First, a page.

Primary immune deficiency (PI) in patients 2 years and older
Chronic inflammatory demyelinating polyneuropathy (CIDP) in adults

WARNING: Thrombosis (blood clots) can occur with immune globulin products, including Hizentra. Risk factors can include: advanced age, prolonged immobilization, a history of blood clotting or hyperviscosity (blood thickness), use of estrogens, installed vascular catheters, and cardiovascular risk factors.

If you are at high risk of blood clots, your doctor will prescribe Hizentra at the minimum dose and infusion rate practicable and will monitor for signs of clotting events and hyperviscosity. Always drink sufficient fluids before infusing Hizentra.

See your doctor for a full explanation, and the full prescribing information for complete boxed warning.

Treatment with Hizentra might not be possible if your doctor determines you have hyperprolinemia (too much proline in the blood), or are IgA-deficient with antibodies to IgA and a history of hypersensitivity. Tell your doctor if you have previously had a severe allergic reaction (including anaphylaxis) to the administration of human immune globulin. Tell your doctor right away or go to the emergency room if you have hives, trouble breathing, wheezing, dizziness, or fainting. These could be signs of a bad allergic reaction.

Inform your doctor of any medications you are taking, as well as any medical conditions you may have had, especially if you have a history of diseases related to the heart or blood vessels, or have been immobile for some time. Inform your physician if you are pregnant or nursing, or plan to become pregnant.

Infuse Hizentra under your skin only; do not inject into a blood vessel. Self-administer Hizentra only after having been taught to do so by your doctor or other healthcare professional, and having received dosing instructions for treating your condition.

Immediately report to your physician any of the following symptoms, which could be signs of serious adverse reactions to Hizentra:

  • Reduced urination, sudden weight gain, or swelling in your legs (possible signs of a kidney problem).
  • Pain and/or swelling or discoloration of an arm or leg, unexplained shortness of breath, chest pain or discomfort that worsens on deep breathing, unexplained rapid pulse, or numbness/weakness on one side of the body (possible signs of a blood clot).
  • Bad headache with nausea; vomiting; stiff neck; fever; and sensitivity to light (possible signs of meningitis).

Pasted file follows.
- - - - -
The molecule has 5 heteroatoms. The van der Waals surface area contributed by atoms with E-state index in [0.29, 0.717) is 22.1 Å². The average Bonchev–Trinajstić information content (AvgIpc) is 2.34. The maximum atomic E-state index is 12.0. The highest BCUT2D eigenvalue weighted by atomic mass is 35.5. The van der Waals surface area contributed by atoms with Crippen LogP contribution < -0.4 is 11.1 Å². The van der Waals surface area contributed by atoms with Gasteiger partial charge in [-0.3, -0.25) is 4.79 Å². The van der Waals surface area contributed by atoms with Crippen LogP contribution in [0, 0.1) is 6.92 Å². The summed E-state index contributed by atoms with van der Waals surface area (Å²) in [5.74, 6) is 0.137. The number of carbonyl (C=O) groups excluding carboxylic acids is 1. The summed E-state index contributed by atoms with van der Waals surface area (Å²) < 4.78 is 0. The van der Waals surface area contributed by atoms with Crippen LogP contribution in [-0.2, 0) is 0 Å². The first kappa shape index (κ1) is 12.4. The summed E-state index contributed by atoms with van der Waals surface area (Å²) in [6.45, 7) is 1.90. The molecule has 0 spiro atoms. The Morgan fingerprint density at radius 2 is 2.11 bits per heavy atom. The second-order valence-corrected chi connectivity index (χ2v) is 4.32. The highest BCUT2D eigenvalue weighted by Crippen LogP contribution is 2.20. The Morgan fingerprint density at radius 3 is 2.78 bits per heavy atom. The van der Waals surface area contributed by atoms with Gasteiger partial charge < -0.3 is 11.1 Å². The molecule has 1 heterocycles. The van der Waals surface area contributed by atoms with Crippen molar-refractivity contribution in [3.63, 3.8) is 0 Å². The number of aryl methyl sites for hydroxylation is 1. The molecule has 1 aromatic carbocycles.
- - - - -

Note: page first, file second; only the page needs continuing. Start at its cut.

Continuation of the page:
• Brown or red urine; rapid heart rate; yellowing of the skin or eyes; chest pains or breathing trouble; fever over 100°F (possible symptoms of other conditions that require prompt treatment).

Hizentra is made from human blood. The risk of transmission of infectious agents, including viruses and, theoretically, the Creutzfeldt-Jakob disease (CJD) agent and its variant (vCJD), cannot be completely eliminated.

The most common side effects in the clinical trials for Hizentra include redness, swelling, itching, and/or bruising at the infusion site; headache; chest, joint or back pain; diarrhea; tiredness; cough; rash; itching; fever, nausea, and vomiting. These are not the only side effects possible. Tell your doctor about any side effect that bothers you or does not go away.

Before receiving any vaccine, tell immunizing physician if you have had recent therapy with Hizentra, as effectiveness of the vaccine could be compromised.

Please see full prescribing information for Hizentra, including boxed warning and the patient product information.

You are encouraged to report negative side effects of prescription drugs to the FDA. Visit, or call 1-800-FDA-1088.

You can also report side effects to CSL Behring’s Pharmacovigilance Department at 1-866-915-6958.

About CSL Behring 
CSL Behring is a global biotherapeutics leader driven by its promise to save lives. Focused on serving patients’ needs by using the latest technologies, the company develops and delivers innovative therapies that are used to treat coagulation disorders, primary immune deficiencies, hereditary angioedema, respiratory disease, and neurological disorders. The company’s products are also used in cardiac surgery, burn treatment and to prevent hemolytic disease of the newborn.

CSL Behring operates one of the world’s largest plasma collection networks, CSL Plasma. The parent company, CSL Limited (ASX:CSL;USOTC:CSLLY), headquartered in Melbourne, Australia, employs more than 27,000 people worldwide, and delivers its life-saving therapies to people in more than 100 countries. For inspiring stories about the promise of biotechnology, visit Vita at and follow us on

Media Contact:
Natalie de Vane, Corporate Communications, CSL Behring  
Phone: (610) 999-8756